I don't get it. 3D Realms has admitted that it shouldn't have allowed Interceptor to develop this game. Gearbox owns the rights. Both 3D Realms and Interceptor are without legs to stand on. Why would they develop this game? Why did neither party approach Gearbox until this point? Do they not realize the wasted man-hours and money? I honestly haven't heard of any video game company doing something this profoundly stupid before now, and the only entity that can walk away from this unscathed is Gearbox.

Let me pose a question: why do you think Gearbox simply didn't allow the game to come out and then sue for royalties? If the game was a huge success, Gearbox could reap the benefits without lifting a finger. The answer is simple: Gearbox knows that the Duke Nukem IP is damaged, thanks in part to the poor reception of DNF, and the chances of this top-down action-RPG selling as well as previous entries in the franchise are slim. That being said, by pushing a lawsuit before release they can request statutory as well as punitive damages (thanks to the seemingly willful and wanton conduct of 3D Realms).

If Gearbox is successful in its litigation, and the company likely will be as it has deeper pockets than both 3D Realms and Interceptor, it may be able to acquire the assets to the game in a post-suit sale. I'd bet that the two offending parties in this situation are probably trying to sidestep the hot water they got themselves into by having Duke Nukem: Mass Destruction published under Gearbox's banner. If I were on Gearbox's legal team, however, I would humbly suggest that the company make an example of this clear infringement of their IP rights and scoop up as many Mass Destruction assets as they can in the process.

Source: Polygon

I may be in the minority, but to be honest I'm a little tired of hearing Molyneux publically say things to the press. Many know this master of promises as the creator of the Fable series and head of the experimental studio 22 Cans. He has a penchant for dreaming big, advertising innovation, and failing to deliver. To that point, he recently had some particularly harsh words for Fable III.

"I think Fable III was a trainwreck," Molyneux told Develop. "It was built to be much bigger than what it was constrained to be and eventually ended up as. If I had my time again, I'd take the advances we made from Fable to Fable II, I'd make the same advances from Fable II to Fable III and spend another entire year working on Fable III. But would it be that perfect gem that's in my mind? No." From there, he continued to detail why environmental factors ruin the scope of each game he works on. "There's an empirical decay between what the idea is in your mind and what you end up with, no matter what creative field you're working in. I talk to a lot of creative people and they're often disappointed in their own work."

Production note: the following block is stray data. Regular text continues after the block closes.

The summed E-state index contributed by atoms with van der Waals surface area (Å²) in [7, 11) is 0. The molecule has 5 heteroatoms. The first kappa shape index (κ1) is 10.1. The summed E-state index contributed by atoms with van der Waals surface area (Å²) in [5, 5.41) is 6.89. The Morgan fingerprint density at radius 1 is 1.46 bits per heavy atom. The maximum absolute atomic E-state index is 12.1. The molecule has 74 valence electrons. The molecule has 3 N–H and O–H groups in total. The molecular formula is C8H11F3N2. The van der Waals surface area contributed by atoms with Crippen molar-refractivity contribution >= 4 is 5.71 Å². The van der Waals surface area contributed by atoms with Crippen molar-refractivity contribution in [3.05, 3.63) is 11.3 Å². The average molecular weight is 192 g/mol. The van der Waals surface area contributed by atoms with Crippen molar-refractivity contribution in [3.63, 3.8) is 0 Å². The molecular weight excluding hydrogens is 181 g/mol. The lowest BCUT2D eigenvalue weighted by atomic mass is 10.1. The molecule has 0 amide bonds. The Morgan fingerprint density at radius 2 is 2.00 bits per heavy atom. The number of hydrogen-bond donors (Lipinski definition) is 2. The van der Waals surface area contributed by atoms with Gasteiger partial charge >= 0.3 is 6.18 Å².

People are entitled to their opinions. I'm a big proponent of that. That being said, there's something implicitly upsetting with the former creative lead of a 100+ person studio dumping on a relatively well received game that was the culmination of a lot of hard work from very dedicated people. I too have problems with Fable III. I find it to have shallow combat, a muddled plot, poor in-game economics, and a weak conclusion. I also had no love for the property management required for last half of the game. All that said, I can acknowledge that the game also did many things right, and the people behind Fable III were intent on creating the best game they could with the time they had. Hearing Molyneux wax poetic about how Fable III turned out — while ultimately refusing to take credit for it — just makes me feel remorse for all of the hardworking Lionhead developers that had to work under the assumedly atrocious conditions of his inflated ego.

No, I have nothing nice to say about Peter Molyneux. He's shown time and time again that he's more concerned with high-level concepts than he is the execution of those concepts. He's also demonstrated a disturbing lack of accountability for pretty much everything he's ever worked on. To that point, I'm glad he now works at a small company making small, experimental games. Hopefully, he stays there and stops talking to the press.

Source: Develop

According to the latest Japanese sales charts, Nintendo's Wii U has sold more than the Xbox 360 in the region. As far as Nintendo consoles go in the land of the rising sun, 1,643,095 units sold isn't actually an impressive number. That being said, the Xbox 360 has only been able to manage 1,641,528 in all of the years it has been there. Which somehow is less than the original Xbox was able to move (an estimated 2 million in the Asian and Pacific region). Meanwhile, the PlayStation 4 was able to move four times what its predecessor did during its first week in just two days — 322,083 units. It's clear that the PS4 is going to be another success in the region, but what isn't clear is when the Xbox One will come to Japan and how well it will fare. My guess is that it will fare poorly, for a few reasons.